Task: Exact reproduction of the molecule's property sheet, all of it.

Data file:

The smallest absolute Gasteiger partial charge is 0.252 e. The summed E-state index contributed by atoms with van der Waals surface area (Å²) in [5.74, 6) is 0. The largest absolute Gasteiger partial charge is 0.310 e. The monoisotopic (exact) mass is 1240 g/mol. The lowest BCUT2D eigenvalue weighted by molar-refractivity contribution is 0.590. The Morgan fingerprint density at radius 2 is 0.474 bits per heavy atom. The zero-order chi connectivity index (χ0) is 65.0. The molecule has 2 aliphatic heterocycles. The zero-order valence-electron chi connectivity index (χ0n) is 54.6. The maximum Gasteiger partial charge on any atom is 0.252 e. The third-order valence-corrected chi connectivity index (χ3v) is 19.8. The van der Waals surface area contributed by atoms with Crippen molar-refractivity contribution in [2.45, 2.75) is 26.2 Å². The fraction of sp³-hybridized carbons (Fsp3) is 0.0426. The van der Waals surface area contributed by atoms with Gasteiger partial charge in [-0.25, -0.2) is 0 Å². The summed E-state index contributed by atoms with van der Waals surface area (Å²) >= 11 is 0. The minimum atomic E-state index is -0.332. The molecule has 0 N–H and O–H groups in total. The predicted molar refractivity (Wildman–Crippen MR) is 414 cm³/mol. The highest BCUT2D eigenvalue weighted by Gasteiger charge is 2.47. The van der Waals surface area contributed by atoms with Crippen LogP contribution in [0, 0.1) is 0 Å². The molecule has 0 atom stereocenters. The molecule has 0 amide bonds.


The smallest absolute Gasteiger partial charge is 0.252 e. The summed E-state index contributed by atoms with van der Waals surface area (Å²) in [5.74, 6) is 0. The largest absolute Gasteiger partial charge is 0.310 e. The monoisotopic (exact) mass is 1240 g/mol. The lowest BCUT2D eigenvalue weighted by molar-refractivity contribution is 0.590. The Morgan fingerprint density at radius 2 is 0.474 bits per heavy atom. The zero-order chi connectivity index (χ0) is 65.0. The molecule has 2 aliphatic heterocycles. The zero-order valence-electron chi connectivity index (χ0n) is 54.6. The maximum Gasteiger partial charge on any atom is 0.252 e. The third-order valence-corrected chi connectivity index (χ3v) is 19.8. The van der Waals surface area contributed by atoms with Crippen molar-refractivity contribution in [2.45, 2.75) is 26.2 Å². The fraction of sp³-hybridized carbons (Fsp3) is 0.0426. The van der Waals surface area contributed by atoms with Gasteiger partial charge in [-0.25, -0.2) is 0 Å². The summed E-state index contributed by atoms with van der Waals surface area (Å²) >= 11 is 0. The minimum atomic E-state index is -0.332. The molecule has 0 N–H and O–H groups in total. The predicted molar refractivity (Wildman–Crippen MR) is 414 cm³/mol. The highest BCUT2D eigenvalue weighted by Gasteiger charge is 2.47. The van der Waals surface area contributed by atoms with Crippen LogP contribution in [0, 0.1) is 0 Å². The molecule has 0 atom stereocenters. The molecule has 0 amide bonds.